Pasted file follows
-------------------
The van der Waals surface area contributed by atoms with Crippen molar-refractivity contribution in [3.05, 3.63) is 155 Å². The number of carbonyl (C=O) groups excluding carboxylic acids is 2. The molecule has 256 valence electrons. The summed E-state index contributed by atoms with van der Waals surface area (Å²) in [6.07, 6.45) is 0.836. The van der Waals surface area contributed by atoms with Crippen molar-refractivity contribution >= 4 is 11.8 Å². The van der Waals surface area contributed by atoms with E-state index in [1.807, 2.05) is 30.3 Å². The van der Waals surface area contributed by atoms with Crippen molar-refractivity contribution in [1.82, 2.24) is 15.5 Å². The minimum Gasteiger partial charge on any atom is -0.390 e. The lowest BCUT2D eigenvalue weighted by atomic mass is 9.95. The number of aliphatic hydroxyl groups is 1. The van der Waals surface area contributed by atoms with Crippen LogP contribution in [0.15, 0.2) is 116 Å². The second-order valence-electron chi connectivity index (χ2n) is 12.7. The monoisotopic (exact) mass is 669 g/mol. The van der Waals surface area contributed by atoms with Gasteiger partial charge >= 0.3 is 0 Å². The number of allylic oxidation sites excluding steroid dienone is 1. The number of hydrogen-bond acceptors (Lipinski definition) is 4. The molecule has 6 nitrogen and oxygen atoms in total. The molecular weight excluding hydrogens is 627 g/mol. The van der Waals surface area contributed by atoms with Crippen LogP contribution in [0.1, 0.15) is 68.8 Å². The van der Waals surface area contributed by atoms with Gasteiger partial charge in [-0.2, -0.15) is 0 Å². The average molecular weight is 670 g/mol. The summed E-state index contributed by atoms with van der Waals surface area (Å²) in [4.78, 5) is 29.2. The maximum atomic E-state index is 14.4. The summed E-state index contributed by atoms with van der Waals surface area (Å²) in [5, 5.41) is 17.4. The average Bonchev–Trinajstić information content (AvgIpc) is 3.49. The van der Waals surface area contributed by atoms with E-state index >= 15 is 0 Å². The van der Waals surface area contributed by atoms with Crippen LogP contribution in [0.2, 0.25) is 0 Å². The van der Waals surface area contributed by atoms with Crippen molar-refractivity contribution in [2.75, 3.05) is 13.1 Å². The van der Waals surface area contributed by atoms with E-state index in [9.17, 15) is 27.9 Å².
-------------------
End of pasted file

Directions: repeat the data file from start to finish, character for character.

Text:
The van der Waals surface area contributed by atoms with Crippen molar-refractivity contribution in [3.05, 3.63) is 155 Å². The number of carbonyl (C=O) groups excluding carboxylic acids is 2. The molecule has 256 valence electrons. The summed E-state index contributed by atoms with van der Waals surface area (Å²) in [6.07, 6.45) is 0.836. The van der Waals surface area contributed by atoms with Crippen molar-refractivity contribution >= 4 is 11.8 Å². The van der Waals surface area contributed by atoms with E-state index in [1.807, 2.05) is 30.3 Å². The van der Waals surface area contributed by atoms with Crippen molar-refractivity contribution in [1.82, 2.24) is 15.5 Å². The minimum Gasteiger partial charge on any atom is -0.390 e. The lowest BCUT2D eigenvalue weighted by atomic mass is 9.95. The number of aliphatic hydroxyl groups is 1. The van der Waals surface area contributed by atoms with Crippen LogP contribution in [0.15, 0.2) is 116 Å². The second-order valence-electron chi connectivity index (χ2n) is 12.7. The monoisotopic (exact) mass is 669 g/mol. The van der Waals surface area contributed by atoms with Gasteiger partial charge >= 0.3 is 0 Å². The number of allylic oxidation sites excluding steroid dienone is 1. The number of hydrogen-bond acceptors (Lipinski definition) is 4. The molecule has 6 nitrogen and oxygen atoms in total. The molecular weight excluding hydrogens is 627 g/mol. The van der Waals surface area contributed by atoms with Crippen LogP contribution in [0.1, 0.15) is 68.8 Å². The van der Waals surface area contributed by atoms with Gasteiger partial charge in [-0.2, -0.15) is 0 Å². The average molecular weight is 670 g/mol. The summed E-state index contributed by atoms with van der Waals surface area (Å²) in [4.78, 5) is 29.2. The maximum atomic E-state index is 14.4. The summed E-state index contributed by atoms with van der Waals surface area (Å²) in [5, 5.41) is 17.4. The average Bonchev–Trinajstić information content (AvgIpc) is 3.49. The van der Waals surface area contributed by atoms with E-state index >= 15 is 0 Å². The van der Waals surface area contributed by atoms with Crippen LogP contribution in [0.2, 0.25) is 0 Å². The van der Waals surface area contributed by atoms with Crippen molar-refractivity contribution in [2.75, 3.05) is 13.1 Å². The van der Waals surface area contributed by atoms with E-state index in [9.17, 15) is 27.9 Å².